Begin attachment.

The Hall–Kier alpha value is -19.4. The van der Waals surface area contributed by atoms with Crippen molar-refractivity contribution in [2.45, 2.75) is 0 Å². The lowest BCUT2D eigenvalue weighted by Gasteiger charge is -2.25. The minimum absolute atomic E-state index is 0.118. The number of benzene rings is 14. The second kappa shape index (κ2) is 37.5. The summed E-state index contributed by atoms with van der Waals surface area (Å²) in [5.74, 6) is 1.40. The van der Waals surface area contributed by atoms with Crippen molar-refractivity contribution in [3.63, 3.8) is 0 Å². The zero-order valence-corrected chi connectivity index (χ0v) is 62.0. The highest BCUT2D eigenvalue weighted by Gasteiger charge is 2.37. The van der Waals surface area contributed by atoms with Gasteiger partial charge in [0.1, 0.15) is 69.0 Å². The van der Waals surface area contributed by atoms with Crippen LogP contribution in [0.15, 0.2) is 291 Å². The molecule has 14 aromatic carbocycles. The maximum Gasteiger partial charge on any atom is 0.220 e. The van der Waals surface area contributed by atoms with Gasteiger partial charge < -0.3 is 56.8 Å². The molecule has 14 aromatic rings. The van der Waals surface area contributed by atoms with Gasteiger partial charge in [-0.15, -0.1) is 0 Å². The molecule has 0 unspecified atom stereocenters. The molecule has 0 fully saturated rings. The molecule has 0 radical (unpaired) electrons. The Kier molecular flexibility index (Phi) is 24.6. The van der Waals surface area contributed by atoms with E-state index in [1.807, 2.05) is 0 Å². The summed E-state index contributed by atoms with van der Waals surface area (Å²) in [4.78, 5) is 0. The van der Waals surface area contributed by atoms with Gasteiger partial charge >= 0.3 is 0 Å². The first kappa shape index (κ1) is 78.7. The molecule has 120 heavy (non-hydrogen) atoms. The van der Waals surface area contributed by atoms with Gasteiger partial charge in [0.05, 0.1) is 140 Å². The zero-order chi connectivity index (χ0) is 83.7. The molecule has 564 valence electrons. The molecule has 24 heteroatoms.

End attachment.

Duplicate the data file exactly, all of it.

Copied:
The Hall–Kier alpha value is -19.4. The van der Waals surface area contributed by atoms with Crippen molar-refractivity contribution in [2.45, 2.75) is 0 Å². The lowest BCUT2D eigenvalue weighted by Gasteiger charge is -2.25. The minimum absolute atomic E-state index is 0.118. The number of benzene rings is 14. The second kappa shape index (κ2) is 37.5. The summed E-state index contributed by atoms with van der Waals surface area (Å²) in [5.74, 6) is 1.40. The van der Waals surface area contributed by atoms with Crippen molar-refractivity contribution in [3.63, 3.8) is 0 Å². The zero-order valence-corrected chi connectivity index (χ0v) is 62.0. The highest BCUT2D eigenvalue weighted by Gasteiger charge is 2.37. The van der Waals surface area contributed by atoms with Gasteiger partial charge in [0.1, 0.15) is 69.0 Å². The van der Waals surface area contributed by atoms with Crippen LogP contribution in [0.15, 0.2) is 291 Å². The molecule has 14 aromatic carbocycles. The maximum Gasteiger partial charge on any atom is 0.220 e. The van der Waals surface area contributed by atoms with Gasteiger partial charge < -0.3 is 56.8 Å². The molecule has 14 aromatic rings. The van der Waals surface area contributed by atoms with Gasteiger partial charge in [-0.15, -0.1) is 0 Å². The molecule has 0 unspecified atom stereocenters. The molecule has 0 fully saturated rings. The molecule has 0 radical (unpaired) electrons. The Kier molecular flexibility index (Phi) is 24.6. The van der Waals surface area contributed by atoms with E-state index in [1.807, 2.05) is 0 Å². The summed E-state index contributed by atoms with van der Waals surface area (Å²) in [4.78, 5) is 0. The van der Waals surface area contributed by atoms with Gasteiger partial charge >= 0.3 is 0 Å². The first kappa shape index (κ1) is 78.7. The molecule has 120 heavy (non-hydrogen) atoms. The van der Waals surface area contributed by atoms with Gasteiger partial charge in [0.05, 0.1) is 140 Å². The zero-order chi connectivity index (χ0) is 83.7. The molecule has 564 valence electrons. The molecule has 24 heteroatoms.